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Univ. of Tampa says student info was exposed for 8 months

Accidental online leak involved more than 6,800 students; another 22K may also be affected

An in-class project on advanced search techniques led to the discovery of a major data breach at the University of Tampa (UT) in Florida earlier this month.

The breach affected more than 6,800 students who enrolled with the university last fall. It occurred after a file containing their names, Social Security Numbers and dates of birth was inadvertently made available on the Web for about eight months.

Another two files containing similar data on an additional 22,722 faculty, staff and students may also have been available online during that same period, the university said in a statement Monday. Those two files were not indexed by Google and therefore are less likely to have been viewed by others, the university said.

The school did not say why only one file was indexed by Google.

The breach followed a decision by university IT officials to create three temporary files to address a problem with university ID cards that arose after a server migration in July 2011. The file with the sensitive data was available from July 2011 to March 13, 2012, when it was discovered during an in-class search exercise. It has since been removed and all traces of it deleted from search caches.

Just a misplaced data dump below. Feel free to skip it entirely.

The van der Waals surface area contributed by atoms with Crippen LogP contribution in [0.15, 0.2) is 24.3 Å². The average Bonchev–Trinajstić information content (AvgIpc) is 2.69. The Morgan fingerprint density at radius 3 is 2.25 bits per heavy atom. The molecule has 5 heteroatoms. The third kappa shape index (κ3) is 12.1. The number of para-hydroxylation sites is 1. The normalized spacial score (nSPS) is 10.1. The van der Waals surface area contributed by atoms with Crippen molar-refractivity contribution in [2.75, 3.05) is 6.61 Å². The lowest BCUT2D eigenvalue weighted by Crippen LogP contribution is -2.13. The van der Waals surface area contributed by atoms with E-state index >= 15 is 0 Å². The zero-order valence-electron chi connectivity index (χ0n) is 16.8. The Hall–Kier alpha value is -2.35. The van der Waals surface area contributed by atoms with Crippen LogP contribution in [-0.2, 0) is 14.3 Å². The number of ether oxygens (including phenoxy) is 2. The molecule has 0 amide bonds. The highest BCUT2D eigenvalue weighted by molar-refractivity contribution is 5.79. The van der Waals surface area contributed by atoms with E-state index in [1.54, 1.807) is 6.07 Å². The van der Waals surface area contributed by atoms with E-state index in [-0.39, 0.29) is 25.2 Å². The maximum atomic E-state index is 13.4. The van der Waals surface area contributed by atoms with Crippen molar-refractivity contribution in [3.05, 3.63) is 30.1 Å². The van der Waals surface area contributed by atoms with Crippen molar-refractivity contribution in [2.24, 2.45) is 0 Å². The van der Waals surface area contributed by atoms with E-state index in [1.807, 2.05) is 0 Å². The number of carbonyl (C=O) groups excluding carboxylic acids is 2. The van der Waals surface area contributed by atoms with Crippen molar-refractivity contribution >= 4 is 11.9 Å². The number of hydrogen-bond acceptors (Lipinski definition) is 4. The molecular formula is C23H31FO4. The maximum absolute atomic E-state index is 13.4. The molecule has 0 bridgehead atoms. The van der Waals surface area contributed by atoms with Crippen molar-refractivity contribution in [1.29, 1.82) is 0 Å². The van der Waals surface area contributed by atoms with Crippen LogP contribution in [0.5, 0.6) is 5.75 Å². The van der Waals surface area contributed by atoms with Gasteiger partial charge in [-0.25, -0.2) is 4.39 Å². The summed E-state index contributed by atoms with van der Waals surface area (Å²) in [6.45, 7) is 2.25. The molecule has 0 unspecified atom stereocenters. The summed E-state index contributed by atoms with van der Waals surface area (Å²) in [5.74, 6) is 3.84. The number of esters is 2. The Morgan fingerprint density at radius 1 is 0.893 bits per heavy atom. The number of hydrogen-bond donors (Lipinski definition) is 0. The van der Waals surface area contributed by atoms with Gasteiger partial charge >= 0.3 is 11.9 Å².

UT will pay for credit monitoring services for the 6,818 students whose data was exposed. A university spokesman did not immediately respond to a request for comment.

Compromises stemming from inadvertent data exposure on the Web are common. Last year, the names, Social Security Numbers and other personal data on more than 3.2 million Texas residents was compromised after three files were inadvertently put on a server that was accessible over the Web. The compromise resulted in two senior Texas IT executives being fired by the State Comptroller's office.

Similarly, Yale University last August had to warn 43,000 faculty, staff and students of a breach after the File Transfer Protocol (FTP) server on which the data was stored got indexed by Google and became searchable on the Web. In that case, the data was publicly available for more than 10 months before it was discovered and taken down.

Jaikumar Vijayan covers data security and privacy issues, financial services security and e-voting for Computerworld. Follow Jaikumar on Twitter at @jaivijayan or subscribe to Jaikumar's RSS feed . His e-mail address is jvijayan@computerworld.com .

See more by Jaikumar Vijayan on Computerworld.com .

Read more about security in Computerworld's Security Topic Center.


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